As I’ve mentioned before, I grew up in a small town essentially in the middle of nowhere. Things like foreign films didn’t exist. There were no arthouse theaters in my one-horse town. Likewise, the small private college I attended really didn’t do much to change that aspect of my reality; while the Speech and Theater program did have some film classes, the bulk of that curriculum was centered around American-made classics, so I just had so little exposure to these films. Granted, I did start to find more titles in the late 1980’s and early 1990’s: a brief career in video retail swung open this door slowly, and I was glad to finally have access to an increasingly global library of content to inspire my film likes and dislikes.
So much has been written over the years suggesting how much the quintessential American Western owes to the Japanese samurai film and vice versa, so I don’t feel the need to explore that further. Suffice it to say, these two genres have so much in common that some might even find it difficult to tell them apart. The bottom line – so far as I’ve ever considered it – is that each has something to offer the other, and talented storytellers on both sides of the ocean have maximized crossover appeal to benefit of the audience.
Today’s treat – Hideo Gosha’s Samurai Wolf II: Hell Cut – is a picture I’ve long been aware of but unable to locate a suitable copy of for viewing and review purposes. So a hearty thanks goes out to Film Movement for continuing to bridge the cultural gap and deliver some of the lesser known productions to life again, especially on home video (as opposed to streaming). Don’t get me wrong: I’m all-in on streaming when I can, but – being as old school as I am – I still prefer physical media as it gives me greater opportunity to spend time with a gem like this.
And, yes, it is a gem, as is its predecessor.
(NOTE: The following review will contain minor spoilers necessary solely for the discussion of plot and/or characters. If you’re the type of reader who prefers a review entirely spoiler-free, then I’d encourage you to skip down to the last few paragraphs for the final assessment. If, however, you’re accepting of a few modest hints at ‘things to come,’ then read on …)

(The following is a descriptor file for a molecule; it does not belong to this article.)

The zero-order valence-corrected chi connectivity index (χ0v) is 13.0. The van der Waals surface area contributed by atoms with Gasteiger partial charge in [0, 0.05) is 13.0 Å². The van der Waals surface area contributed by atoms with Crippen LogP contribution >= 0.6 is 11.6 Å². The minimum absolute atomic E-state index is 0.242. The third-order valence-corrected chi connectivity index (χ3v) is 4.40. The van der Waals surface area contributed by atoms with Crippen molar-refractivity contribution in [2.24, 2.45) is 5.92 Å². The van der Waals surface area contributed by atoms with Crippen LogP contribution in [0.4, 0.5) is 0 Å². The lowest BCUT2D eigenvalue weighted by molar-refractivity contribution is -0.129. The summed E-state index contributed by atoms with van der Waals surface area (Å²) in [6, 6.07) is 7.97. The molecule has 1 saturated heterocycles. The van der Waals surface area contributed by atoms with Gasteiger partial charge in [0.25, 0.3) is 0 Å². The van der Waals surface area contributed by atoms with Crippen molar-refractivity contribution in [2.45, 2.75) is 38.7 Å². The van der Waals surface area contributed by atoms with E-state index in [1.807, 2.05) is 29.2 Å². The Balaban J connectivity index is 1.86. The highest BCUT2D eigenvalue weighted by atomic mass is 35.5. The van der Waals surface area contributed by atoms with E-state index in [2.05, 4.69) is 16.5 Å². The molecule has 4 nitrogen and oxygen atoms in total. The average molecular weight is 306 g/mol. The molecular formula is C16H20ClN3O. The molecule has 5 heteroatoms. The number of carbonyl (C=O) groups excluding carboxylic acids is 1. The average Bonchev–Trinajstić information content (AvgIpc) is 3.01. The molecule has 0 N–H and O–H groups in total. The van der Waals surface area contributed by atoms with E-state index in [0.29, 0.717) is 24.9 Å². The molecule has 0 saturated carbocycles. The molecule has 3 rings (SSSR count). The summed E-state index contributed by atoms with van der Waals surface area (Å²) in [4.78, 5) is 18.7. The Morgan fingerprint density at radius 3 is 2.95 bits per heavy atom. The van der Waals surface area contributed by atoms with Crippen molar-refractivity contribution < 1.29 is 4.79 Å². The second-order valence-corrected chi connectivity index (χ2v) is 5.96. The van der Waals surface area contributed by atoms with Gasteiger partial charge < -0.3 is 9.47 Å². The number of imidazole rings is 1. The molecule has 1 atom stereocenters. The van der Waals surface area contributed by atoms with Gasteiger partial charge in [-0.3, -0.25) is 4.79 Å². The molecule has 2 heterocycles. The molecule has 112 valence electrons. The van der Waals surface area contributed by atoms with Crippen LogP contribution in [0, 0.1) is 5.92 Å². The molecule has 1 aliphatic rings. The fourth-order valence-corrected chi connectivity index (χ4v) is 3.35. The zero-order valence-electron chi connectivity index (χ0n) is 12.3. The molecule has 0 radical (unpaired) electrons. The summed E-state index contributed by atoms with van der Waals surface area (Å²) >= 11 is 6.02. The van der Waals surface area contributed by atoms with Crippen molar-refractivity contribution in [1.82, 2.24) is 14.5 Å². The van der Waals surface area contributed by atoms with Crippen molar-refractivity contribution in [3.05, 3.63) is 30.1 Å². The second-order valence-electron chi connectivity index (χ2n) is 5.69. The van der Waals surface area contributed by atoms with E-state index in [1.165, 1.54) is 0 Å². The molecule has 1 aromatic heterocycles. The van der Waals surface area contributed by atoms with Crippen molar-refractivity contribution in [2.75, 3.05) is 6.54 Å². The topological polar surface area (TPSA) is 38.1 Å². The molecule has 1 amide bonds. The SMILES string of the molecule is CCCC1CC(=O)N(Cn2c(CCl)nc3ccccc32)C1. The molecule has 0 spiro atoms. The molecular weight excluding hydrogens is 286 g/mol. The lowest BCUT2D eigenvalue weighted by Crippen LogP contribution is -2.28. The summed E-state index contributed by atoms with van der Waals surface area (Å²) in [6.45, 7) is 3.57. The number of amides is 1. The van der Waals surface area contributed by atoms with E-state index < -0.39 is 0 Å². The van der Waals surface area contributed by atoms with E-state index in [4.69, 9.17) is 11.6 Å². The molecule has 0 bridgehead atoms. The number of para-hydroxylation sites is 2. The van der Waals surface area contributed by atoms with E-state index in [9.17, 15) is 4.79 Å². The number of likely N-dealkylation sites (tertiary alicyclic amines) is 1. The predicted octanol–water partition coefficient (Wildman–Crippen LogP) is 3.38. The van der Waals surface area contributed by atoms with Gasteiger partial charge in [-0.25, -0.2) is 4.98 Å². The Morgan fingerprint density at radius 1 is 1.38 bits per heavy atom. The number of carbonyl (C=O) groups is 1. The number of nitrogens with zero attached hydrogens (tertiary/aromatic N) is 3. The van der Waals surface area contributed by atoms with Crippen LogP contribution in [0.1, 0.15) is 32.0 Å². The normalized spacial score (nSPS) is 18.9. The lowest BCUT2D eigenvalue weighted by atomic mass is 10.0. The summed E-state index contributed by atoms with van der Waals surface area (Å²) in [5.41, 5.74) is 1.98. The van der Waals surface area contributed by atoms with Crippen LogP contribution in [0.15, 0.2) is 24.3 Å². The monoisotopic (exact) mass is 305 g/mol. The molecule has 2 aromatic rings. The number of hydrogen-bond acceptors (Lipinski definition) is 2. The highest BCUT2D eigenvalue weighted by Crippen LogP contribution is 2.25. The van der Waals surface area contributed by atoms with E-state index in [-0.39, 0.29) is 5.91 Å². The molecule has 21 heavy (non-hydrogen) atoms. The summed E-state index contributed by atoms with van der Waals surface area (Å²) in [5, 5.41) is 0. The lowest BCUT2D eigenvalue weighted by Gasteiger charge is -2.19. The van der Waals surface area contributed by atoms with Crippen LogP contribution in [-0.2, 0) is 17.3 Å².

From the film’s IMDB.com page citation:
“Kiba is caught in the intrigue between a crooked goldmine owner, a cynical, betrayed swordsman, a manipulative lady and an arrogant dojo master.”
As I am not a professed master of the samurai film (as its own genre), I can say that I might occasionally struggle to make sense of a particular story.
It might be more appropriate to point out that I’m no expert on Japanese history, either, and I’ve seen several pictures wherein certain people, places, and events of that nation’s past figure in prominently (or prominently enough) that I lack a clear understanding of why something’s done, who the person of interest is, or what effect a development might have culturally. In some ways, this isn’t dissimilar from taking a great American comedy and showing it to, say, a Russian or an Indian or a Chinese person. Because of cultural differences, they may not ‘get the joke’ much less understand why something is funny. The bottom line is that I’ve accepted that sometimes stories just don’t translate the way they could (especially through subtitling and dubbing), and this might leave some to get a bit lost in the shuffle.
Still, Isao Natsuyagi elevates his acting game here as there’s much more for him to react to, and some of this even ties to giving his ronin a stronger background. We learn about his youth and his earlier days, mostly because he meets a criminal on the way to his trial named Magobei (played by Ko Nishimura) who resembles Kiba’s father, thus making this a more personal tale than the first picture. Nishimura definitely turns in some good marks as a swordsman who’s apparently been double-crossed by bandits he was recently partnered with, but as the picture wears on it grows increasingly difficult to understand what he’s truly wanting to accomplish here. Yes, he’s understandably bent on revenge, but yet he stops short once once or twice from dealing a true death blow to adversaries. In the end, I think his conflict needed a bit more obviousness and a bit less subtext.